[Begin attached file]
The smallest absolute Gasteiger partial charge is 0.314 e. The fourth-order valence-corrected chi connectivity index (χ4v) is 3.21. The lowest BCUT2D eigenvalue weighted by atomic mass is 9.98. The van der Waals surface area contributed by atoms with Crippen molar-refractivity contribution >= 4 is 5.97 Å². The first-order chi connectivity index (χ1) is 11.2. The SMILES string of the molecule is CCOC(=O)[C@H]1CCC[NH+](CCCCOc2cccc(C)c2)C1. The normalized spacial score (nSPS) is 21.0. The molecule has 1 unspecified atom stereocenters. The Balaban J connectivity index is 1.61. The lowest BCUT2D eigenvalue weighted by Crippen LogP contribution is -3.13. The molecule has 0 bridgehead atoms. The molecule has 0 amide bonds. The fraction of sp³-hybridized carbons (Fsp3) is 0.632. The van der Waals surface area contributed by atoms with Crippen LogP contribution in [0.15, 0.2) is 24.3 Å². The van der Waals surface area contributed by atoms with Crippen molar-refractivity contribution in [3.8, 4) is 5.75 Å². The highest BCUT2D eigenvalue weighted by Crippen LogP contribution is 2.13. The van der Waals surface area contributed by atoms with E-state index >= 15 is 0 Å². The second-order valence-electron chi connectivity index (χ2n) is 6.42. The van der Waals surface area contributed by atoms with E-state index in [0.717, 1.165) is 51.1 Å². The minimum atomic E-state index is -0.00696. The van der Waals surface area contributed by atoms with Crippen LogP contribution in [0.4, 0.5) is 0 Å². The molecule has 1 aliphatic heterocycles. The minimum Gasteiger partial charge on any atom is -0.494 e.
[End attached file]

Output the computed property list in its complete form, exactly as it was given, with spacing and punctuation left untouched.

The smallest absolute Gasteiger partial charge is 0.314 e. The fourth-order valence-corrected chi connectivity index (χ4v) is 3.21. The lowest BCUT2D eigenvalue weighted by atomic mass is 9.98. The van der Waals surface area contributed by atoms with Crippen molar-refractivity contribution >= 4 is 5.97 Å². The first-order chi connectivity index (χ1) is 11.2. The SMILES string of the molecule is CCOC(=O)[C@H]1CCC[NH+](CCCCOc2cccc(C)c2)C1. The normalized spacial score (nSPS) is 21.0. The molecule has 1 unspecified atom stereocenters. The Balaban J connectivity index is 1.61. The lowest BCUT2D eigenvalue weighted by Crippen LogP contribution is -3.13. The molecule has 0 bridgehead atoms. The molecule has 0 amide bonds. The fraction of sp³-hybridized carbons (Fsp3) is 0.632. The van der Waals surface area contributed by atoms with Crippen LogP contribution in [0.15, 0.2) is 24.3 Å². The van der Waals surface area contributed by atoms with Crippen molar-refractivity contribution in [3.8, 4) is 5.75 Å². The highest BCUT2D eigenvalue weighted by Crippen LogP contribution is 2.13. The van der Waals surface area contributed by atoms with E-state index >= 15 is 0 Å². The second-order valence-electron chi connectivity index (χ2n) is 6.42. The van der Waals surface area contributed by atoms with E-state index in [0.717, 1.165) is 51.1 Å². The minimum atomic E-state index is -0.00696. The van der Waals surface area contributed by atoms with Crippen LogP contribution in [0.4, 0.5) is 0 Å². The molecule has 1 aliphatic heterocycles. The minimum Gasteiger partial charge on any atom is -0.494 e.